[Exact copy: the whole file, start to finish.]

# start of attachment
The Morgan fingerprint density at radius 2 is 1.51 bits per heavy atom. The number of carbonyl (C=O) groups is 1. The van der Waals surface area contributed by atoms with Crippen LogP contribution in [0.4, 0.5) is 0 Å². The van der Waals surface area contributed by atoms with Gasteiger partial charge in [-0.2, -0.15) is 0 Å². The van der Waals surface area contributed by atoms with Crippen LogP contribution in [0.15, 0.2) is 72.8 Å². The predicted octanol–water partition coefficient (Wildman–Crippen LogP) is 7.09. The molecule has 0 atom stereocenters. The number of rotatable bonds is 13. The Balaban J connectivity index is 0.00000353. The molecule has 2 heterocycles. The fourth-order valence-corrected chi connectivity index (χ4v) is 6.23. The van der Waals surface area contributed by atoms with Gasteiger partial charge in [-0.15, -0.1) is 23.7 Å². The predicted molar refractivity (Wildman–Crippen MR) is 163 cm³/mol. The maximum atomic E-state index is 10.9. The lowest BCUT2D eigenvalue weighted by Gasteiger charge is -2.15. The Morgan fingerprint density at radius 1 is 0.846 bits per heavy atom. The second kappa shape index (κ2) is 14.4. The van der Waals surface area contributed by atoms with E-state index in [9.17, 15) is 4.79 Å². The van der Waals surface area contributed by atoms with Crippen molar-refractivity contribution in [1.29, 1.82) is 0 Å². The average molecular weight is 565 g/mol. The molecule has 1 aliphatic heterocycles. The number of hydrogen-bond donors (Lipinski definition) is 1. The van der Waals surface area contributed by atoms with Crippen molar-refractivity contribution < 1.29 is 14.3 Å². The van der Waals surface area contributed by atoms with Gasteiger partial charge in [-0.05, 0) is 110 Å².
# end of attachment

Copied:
The Morgan fingerprint density at radius 2 is 1.51 bits per heavy atom. The number of carbonyl (C=O) groups is 1. The van der Waals surface area contributed by atoms with Crippen LogP contribution in [0.4, 0.5) is 0 Å². The van der Waals surface area contributed by atoms with Gasteiger partial charge in [-0.2, -0.15) is 0 Å². The van der Waals surface area contributed by atoms with Crippen LogP contribution in [0.15, 0.2) is 72.8 Å². The predicted octanol–water partition coefficient (Wildman–Crippen LogP) is 7.09. The molecule has 0 atom stereocenters. The number of rotatable bonds is 13. The Balaban J connectivity index is 0.00000353. The molecule has 2 heterocycles. The fourth-order valence-corrected chi connectivity index (χ4v) is 6.23. The van der Waals surface area contributed by atoms with Gasteiger partial charge in [-0.15, -0.1) is 23.7 Å². The predicted molar refractivity (Wildman–Crippen MR) is 163 cm³/mol. The maximum atomic E-state index is 10.9. The lowest BCUT2D eigenvalue weighted by Gasteiger charge is -2.15. The Morgan fingerprint density at radius 1 is 0.846 bits per heavy atom. The second kappa shape index (κ2) is 14.4. The van der Waals surface area contributed by atoms with E-state index in [9.17, 15) is 4.79 Å². The van der Waals surface area contributed by atoms with Crippen molar-refractivity contribution in [1.29, 1.82) is 0 Å². The average molecular weight is 565 g/mol. The molecule has 1 aliphatic heterocycles. The number of hydrogen-bond donors (Lipinski definition) is 1. The van der Waals surface area contributed by atoms with Crippen molar-refractivity contribution < 1.29 is 14.3 Å². The van der Waals surface area contributed by atoms with Gasteiger partial charge in [-0.05, 0) is 110 Å².